The Wachowskis on the other hand acknowledge The Matrix was influenced by anime. To sell the film they even showed Ghost in the Shell to producer Joel Silver and said they wanted to make it with real people, specifically Keanu Reeves.

Speaking of classic action films, The Fast and the Furious started with a magazine article. That just makes perfect sense. In 1998, Vibe Magazine published a piece called "Racer X" by Kenneth Lee about illegal street racing in New York. Director Rob Cohen heard about it and was inspired to make the first film.

A Nightmare on Elm Street was also inspired by an article. During the late 1980s, the LA Times published a series of pieces about mysterious deaths among immigrants from Southeast Asia.

Allegedly, young men were dying in the middle of the night due to nightmares. This was how Wes Craven got the idea for the famous horror franchise.

Sometimes inspiration can come from someone's own family. Dan Aykroyd has spiritualists in his family, which is part of the reason why he wrote Ghostbusters

His great grandfather was a renowned spiritualist. Aykroyd's father and grandfather had other jobs, but they maintained an interest in the paranormal, which got passed down to Dan.

And another ghost movie, The Sixth Sense, was inspired by the director's family. M. Night Shyamalan does a cameo in this film as a doctor. He did that as an homage to his family because a lot of them are physicians. 

Moving on to a famous movie moment whose influences are debated. The scene in Pulp Fiction where Uma Thurman's character tells John Travolta, "Don't be a" and then draws an invisible square with her hands, which appears on the screen in the form of dots.

We're not sure exactly where Tarantino got the idea for this moment, but it was a popular trope in TV and film at the time. Before Pulp Fiction came out, it appeared in The Flintstones, The Muppets, and Loony Tunes cartoons.

There's also a moment in Pulp Fiction that you might think is inspired by The Bible, but you would be wrong. Samuel L. Jackson's character quotes Ezekiel 25:17 before killing someone, but what Jackson says isn't anything like the actual Bible verse. That's because it's actually a quote from a 1976 film titled The Bodyguard, which also referred to it as Ezekiel 25:17.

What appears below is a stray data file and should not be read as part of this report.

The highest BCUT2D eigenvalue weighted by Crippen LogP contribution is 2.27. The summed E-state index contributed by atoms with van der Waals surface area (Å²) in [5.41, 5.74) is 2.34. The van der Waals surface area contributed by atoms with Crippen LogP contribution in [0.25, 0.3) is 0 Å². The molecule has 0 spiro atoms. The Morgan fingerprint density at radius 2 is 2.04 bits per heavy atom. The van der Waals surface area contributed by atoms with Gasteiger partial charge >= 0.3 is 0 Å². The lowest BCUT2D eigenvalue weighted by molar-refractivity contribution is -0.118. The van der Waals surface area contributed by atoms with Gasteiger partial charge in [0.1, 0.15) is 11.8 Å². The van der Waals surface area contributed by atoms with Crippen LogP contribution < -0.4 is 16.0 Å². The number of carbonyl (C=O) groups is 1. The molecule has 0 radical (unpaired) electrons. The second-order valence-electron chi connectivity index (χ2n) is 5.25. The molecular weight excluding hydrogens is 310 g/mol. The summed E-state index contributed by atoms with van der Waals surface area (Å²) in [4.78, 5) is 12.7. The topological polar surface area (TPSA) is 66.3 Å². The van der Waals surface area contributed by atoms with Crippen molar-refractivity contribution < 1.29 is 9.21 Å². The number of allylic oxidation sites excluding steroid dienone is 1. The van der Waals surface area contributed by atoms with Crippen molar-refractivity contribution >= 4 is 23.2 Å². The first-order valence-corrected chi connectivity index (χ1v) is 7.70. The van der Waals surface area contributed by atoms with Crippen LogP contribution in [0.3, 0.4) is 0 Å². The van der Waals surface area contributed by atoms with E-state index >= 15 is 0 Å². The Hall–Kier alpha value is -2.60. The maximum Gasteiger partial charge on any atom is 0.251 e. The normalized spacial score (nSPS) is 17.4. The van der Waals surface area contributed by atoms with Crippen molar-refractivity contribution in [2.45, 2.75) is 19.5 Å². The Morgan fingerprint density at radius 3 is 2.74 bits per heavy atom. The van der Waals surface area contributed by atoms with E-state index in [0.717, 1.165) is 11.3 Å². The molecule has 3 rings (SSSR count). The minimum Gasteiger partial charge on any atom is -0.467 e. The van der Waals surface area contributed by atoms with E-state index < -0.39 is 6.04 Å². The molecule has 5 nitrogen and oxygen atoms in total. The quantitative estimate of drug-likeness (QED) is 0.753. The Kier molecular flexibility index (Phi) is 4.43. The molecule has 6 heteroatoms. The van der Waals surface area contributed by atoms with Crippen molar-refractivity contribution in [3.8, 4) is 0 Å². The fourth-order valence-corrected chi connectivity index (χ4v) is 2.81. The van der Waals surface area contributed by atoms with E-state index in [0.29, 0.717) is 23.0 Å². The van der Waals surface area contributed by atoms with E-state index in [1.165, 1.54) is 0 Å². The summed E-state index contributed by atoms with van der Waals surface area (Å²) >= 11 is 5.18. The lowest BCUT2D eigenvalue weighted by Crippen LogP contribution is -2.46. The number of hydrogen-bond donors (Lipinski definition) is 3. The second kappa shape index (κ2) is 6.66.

Stanley Kubrick's 2001: A Space Odyssey is another movie inspired by movies. It's believed that Kubrick watched pretty much every space movie he could get his hands on before making this film, and critics have noticed many similarities between his finished film and the 1960 documentary Universe

He even tried to hire one of its directors who turned down the job. Special effects artist of Universe did work on 2001 though and the narrator of the documentary, Douglas Rain, was the voice of HAL.

For The Shining, Kubrick also got inspiration from another movie. In the 1921 film The Phantom Carriage there's a scene where a door gets broken down by an ax-wielding person. There's no doubt this influenced Kubrick.

There's a huge estate in Villanova, Pennsylvania known as the Ardrossan Estate, and a famous family lived there in the early 1900s. The 360-acre property and the daughter of the family, Helen Hope, inspired playwright Phillip Barry to write The Philadelphia Story. And that eventually became a film.

It's said that Hope once received four marriage proposals in a single day, which may sound familiar to you if you've seen the movie.

Another film inspired by a mansion is the classic Disney movie Beauty & The Beast. The film's animators based the Beast's castle on one in France called the Chateau de Chambord. 

Sorry. My French is not...good.

Pixar animators also took inspiration from real-life locations while designing the school in Monsters' University. They visited UC Berkeley, Stanford, Harvard, Princeton, and MIT.

You can definitely see the parallels in the finished product too. Like Troll Bridge resembles the bridge at Harvard that goes over the Charles River. There are archways in the outdoor areas that look a lot like the ones on Stanford's campus. And the amphitheater is reminiscent of the one at Berkeley.

Finally, I return to the salon to tell you that Millennium Falcon was created as an emergency. The original design of the spaceship was dropped because it was too similar to the spaceship from the movie Space: 1999.

George Lucas told the designers to make a completely different ship, and he didn't care if it looked like a flying saucer, so that's what they did.

 (7:03) Outro


Thank you for watching Mental Floss video, which is made with the help of all these nice people. Leave your favorite movie in the comments.

Mine is Who Framed Roger Rabbit? cause it's the best movie of all time. Don't Forget to Be Awesome.